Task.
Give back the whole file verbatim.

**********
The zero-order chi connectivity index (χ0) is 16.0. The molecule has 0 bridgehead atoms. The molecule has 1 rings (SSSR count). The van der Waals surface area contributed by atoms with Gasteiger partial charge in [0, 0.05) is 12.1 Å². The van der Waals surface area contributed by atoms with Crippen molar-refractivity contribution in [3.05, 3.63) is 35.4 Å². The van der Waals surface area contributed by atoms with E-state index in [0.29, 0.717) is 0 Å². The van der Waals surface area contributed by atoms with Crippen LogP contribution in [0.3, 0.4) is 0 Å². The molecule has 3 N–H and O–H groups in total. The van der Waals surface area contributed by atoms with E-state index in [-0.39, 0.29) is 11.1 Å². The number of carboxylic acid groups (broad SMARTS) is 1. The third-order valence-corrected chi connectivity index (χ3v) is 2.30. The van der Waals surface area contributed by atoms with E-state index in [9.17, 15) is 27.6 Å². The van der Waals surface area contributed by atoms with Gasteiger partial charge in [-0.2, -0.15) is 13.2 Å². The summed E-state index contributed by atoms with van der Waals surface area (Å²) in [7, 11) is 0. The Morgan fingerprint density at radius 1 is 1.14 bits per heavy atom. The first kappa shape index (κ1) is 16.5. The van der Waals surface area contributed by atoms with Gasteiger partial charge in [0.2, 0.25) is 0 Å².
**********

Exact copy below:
The zero-order chi connectivity index (χ0) is 16.0. The molecule has 0 bridgehead atoms. The molecule has 1 rings (SSSR count). The van der Waals surface area contributed by atoms with Gasteiger partial charge in [0, 0.05) is 12.1 Å². The van der Waals surface area contributed by atoms with Crippen molar-refractivity contribution in [3.05, 3.63) is 35.4 Å². The van der Waals surface area contributed by atoms with E-state index in [0.29, 0.717) is 0 Å². The van der Waals surface area contributed by atoms with Crippen LogP contribution in [0.3, 0.4) is 0 Å². The molecule has 3 N–H and O–H groups in total. The van der Waals surface area contributed by atoms with E-state index in [-0.39, 0.29) is 11.1 Å². The number of carboxylic acid groups (broad SMARTS) is 1. The third-order valence-corrected chi connectivity index (χ3v) is 2.30. The van der Waals surface area contributed by atoms with E-state index in [9.17, 15) is 27.6 Å². The van der Waals surface area contributed by atoms with Gasteiger partial charge in [-0.2, -0.15) is 13.2 Å². The summed E-state index contributed by atoms with van der Waals surface area (Å²) in [7, 11) is 0. The Morgan fingerprint density at radius 1 is 1.14 bits per heavy atom. The first kappa shape index (κ1) is 16.5. The van der Waals surface area contributed by atoms with Gasteiger partial charge in [0.2, 0.25) is 0 Å².